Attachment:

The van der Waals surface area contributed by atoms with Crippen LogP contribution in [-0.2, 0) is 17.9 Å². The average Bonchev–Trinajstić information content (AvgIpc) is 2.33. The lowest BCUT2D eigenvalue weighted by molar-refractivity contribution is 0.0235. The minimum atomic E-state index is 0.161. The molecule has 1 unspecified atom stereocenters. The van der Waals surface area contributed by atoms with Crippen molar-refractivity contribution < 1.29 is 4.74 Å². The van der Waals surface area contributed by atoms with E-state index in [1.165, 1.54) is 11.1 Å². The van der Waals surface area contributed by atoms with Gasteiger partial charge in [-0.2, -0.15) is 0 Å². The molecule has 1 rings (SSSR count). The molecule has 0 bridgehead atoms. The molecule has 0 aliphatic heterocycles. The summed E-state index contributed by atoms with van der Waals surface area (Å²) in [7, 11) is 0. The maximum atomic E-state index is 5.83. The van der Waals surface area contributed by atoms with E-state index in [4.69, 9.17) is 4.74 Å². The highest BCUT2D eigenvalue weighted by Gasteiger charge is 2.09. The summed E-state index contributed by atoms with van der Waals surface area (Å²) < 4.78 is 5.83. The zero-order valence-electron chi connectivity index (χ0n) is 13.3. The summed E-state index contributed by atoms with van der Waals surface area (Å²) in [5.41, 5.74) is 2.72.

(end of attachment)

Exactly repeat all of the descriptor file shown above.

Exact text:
The van der Waals surface area contributed by atoms with Crippen LogP contribution in [-0.2, 0) is 17.9 Å². The average Bonchev–Trinajstić information content (AvgIpc) is 2.33. The lowest BCUT2D eigenvalue weighted by molar-refractivity contribution is 0.0235. The minimum atomic E-state index is 0.161. The molecule has 1 unspecified atom stereocenters. The van der Waals surface area contributed by atoms with Crippen molar-refractivity contribution < 1.29 is 4.74 Å². The van der Waals surface area contributed by atoms with E-state index in [1.165, 1.54) is 11.1 Å². The van der Waals surface area contributed by atoms with Gasteiger partial charge in [-0.2, -0.15) is 0 Å². The molecule has 1 rings (SSSR count). The molecule has 0 bridgehead atoms. The molecule has 0 aliphatic heterocycles. The summed E-state index contributed by atoms with van der Waals surface area (Å²) in [7, 11) is 0. The maximum atomic E-state index is 5.83. The van der Waals surface area contributed by atoms with E-state index in [4.69, 9.17) is 4.74 Å². The highest BCUT2D eigenvalue weighted by Gasteiger charge is 2.09. The summed E-state index contributed by atoms with van der Waals surface area (Å²) < 4.78 is 5.83. The zero-order valence-electron chi connectivity index (χ0n) is 13.3. The summed E-state index contributed by atoms with van der Waals surface area (Å²) in [5.41, 5.74) is 2.72.